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Thursday, March 29, 2012

Roundup of New Films Released 23 March 2012

With 21 Jump Street out of the way, onto some other, often more interesting, films that came out this past weekend. 

Carnage: Starting off with a film that is both the most flawed film of the week and the one I enjoyed most, Roman Polanski's Carnage. It's primary flaw becomes pretty obvious within minutes of the film, it is based on a play and, for all of his experience as a filmmaker, Polanski fails to fully translate a story that is fundamentally theatrical into something cinematic. As such, the "action" is somewhat static, the dialogue somewhat stagey and the characters somewhat hyper-real. With all that said though, Carnage is a complete delight from beginning to end. I know, I know, "delight" seems an odd word to describe a film called Carnage but, though there is a reason for its title, it certainly doesn't exactly encapsulate the feel of the film itself. A more apropos title would probably have been "Adults Behaving Badly" or something less hopelessly unoriginal because that, in effect, is what the film is about. The central irony at the heart of the film is that it deals with two adult couples becoming more and more childish in their interactions as they try and solve a fight between their two young children. It also deals with a number of other "intellectual" issues, none of which are exactly miles beneath the surface but the real reason why Carnage is such an easy film to recommend is because it is very, very funny. The way Carnage has been sold, you wouldn't expect it to be more frequently and more gut-bustingly funny than the vast majority of straight up mainstream comedies and yet it really is precisely that. It also clearly features four immensely talented actors working off one another, but however much you will probably spend most of the time laughing at Jodie Foster - or at least at the other characters reactions to her intense, tightly wound too-liberal-to-believe mother - it's clearly Christoph Waltz's show to steal as he outdoes himself with one of the most effortlessly hilarious comedy roles I've seen in quite some time.

The Best Exotic Marigold Hotel: Speaking of comedies with phenomenal casts and wonky titles, The Best Exotic Marigold Hotel is a perfect alternative to Carnage for those who like their comedy less acerbic and tempered by an unapologetic sentimentality. Though, really, why not enjoy both? The plot, such as it is, involves a group of elderly people who find themselves in a hotel in India specifically designed for retirees, that is run by an enthusiastic young Indian who is desperate to prove his worth by turning a prophet on this old family business. Each of these half dozen characters have their own reasons for being there and their own - and I hate to use this word but - journeys to complete. Unsurprisingly then, the film's biggest flaw is that it is ultimately rather bitty, never quite coalescing into an entirely satisfying whole. Its sense of sentimentality may also be a bit to on the nose for some people. Nonetheless, for all that doesn't entirely work about it, The Best Exotic Marigold Hotel is a genuinely delightful little film, filled with gentle humour, wonderful performances and plenty of heart.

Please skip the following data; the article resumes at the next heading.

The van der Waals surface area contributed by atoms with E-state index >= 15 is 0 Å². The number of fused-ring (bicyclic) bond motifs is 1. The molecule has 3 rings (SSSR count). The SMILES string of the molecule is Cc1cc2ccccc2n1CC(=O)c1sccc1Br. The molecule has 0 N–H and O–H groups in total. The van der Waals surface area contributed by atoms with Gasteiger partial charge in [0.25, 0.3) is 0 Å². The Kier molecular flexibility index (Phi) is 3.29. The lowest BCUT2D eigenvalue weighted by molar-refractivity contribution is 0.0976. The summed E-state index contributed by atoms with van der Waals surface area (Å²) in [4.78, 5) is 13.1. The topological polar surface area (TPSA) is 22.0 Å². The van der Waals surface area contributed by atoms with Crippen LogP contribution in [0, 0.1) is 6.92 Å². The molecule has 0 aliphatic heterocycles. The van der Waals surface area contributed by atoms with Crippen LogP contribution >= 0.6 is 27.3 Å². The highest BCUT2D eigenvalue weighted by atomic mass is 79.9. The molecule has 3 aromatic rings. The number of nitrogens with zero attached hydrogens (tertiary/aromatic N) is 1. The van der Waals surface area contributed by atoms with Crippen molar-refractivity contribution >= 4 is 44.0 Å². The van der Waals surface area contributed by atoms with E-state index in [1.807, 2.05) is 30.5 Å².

Our Idiot Brother: Similarly flawed but equally enjoyable, Our Idiot Brother is effectively a family dramedy that is a whole lot smarter than its title and poster would seem to imply. Paul Rudd plays the titular "idiot brother" - though, to be honest, "hopelessly naive brother" is far more accurate - who, after being jailed for dealing marijuana to a cop, gets passed around from sibling to sibling as he tries to get his life back together, all the while highlighting everything that is wrong with theirs. The film is far from a masterpiece, as it lacks both the thematic focus and inspired scripting to ever make the jump from good to great. But "good" it certainly is. Paul Rudd has proven to be a master at playing the laid-back, somewhat dopey nice guy and his character is instantly likable. The same, of course, can't be said about his siblings but the main point about the film is the way these supremely flawed people try and use their seemingly hopeless brother as a scapegoat for all that is wrong with their lives. It's nowhere near as good as something like 50/50, but this is still a superior example of a genre that is known for churning out some seriously suspect material and even if it's never as funny or as moving as it could be, Our Idiot Brother still balances its serious and comedic sides with unmistakable panache. A very pleasant surprise.


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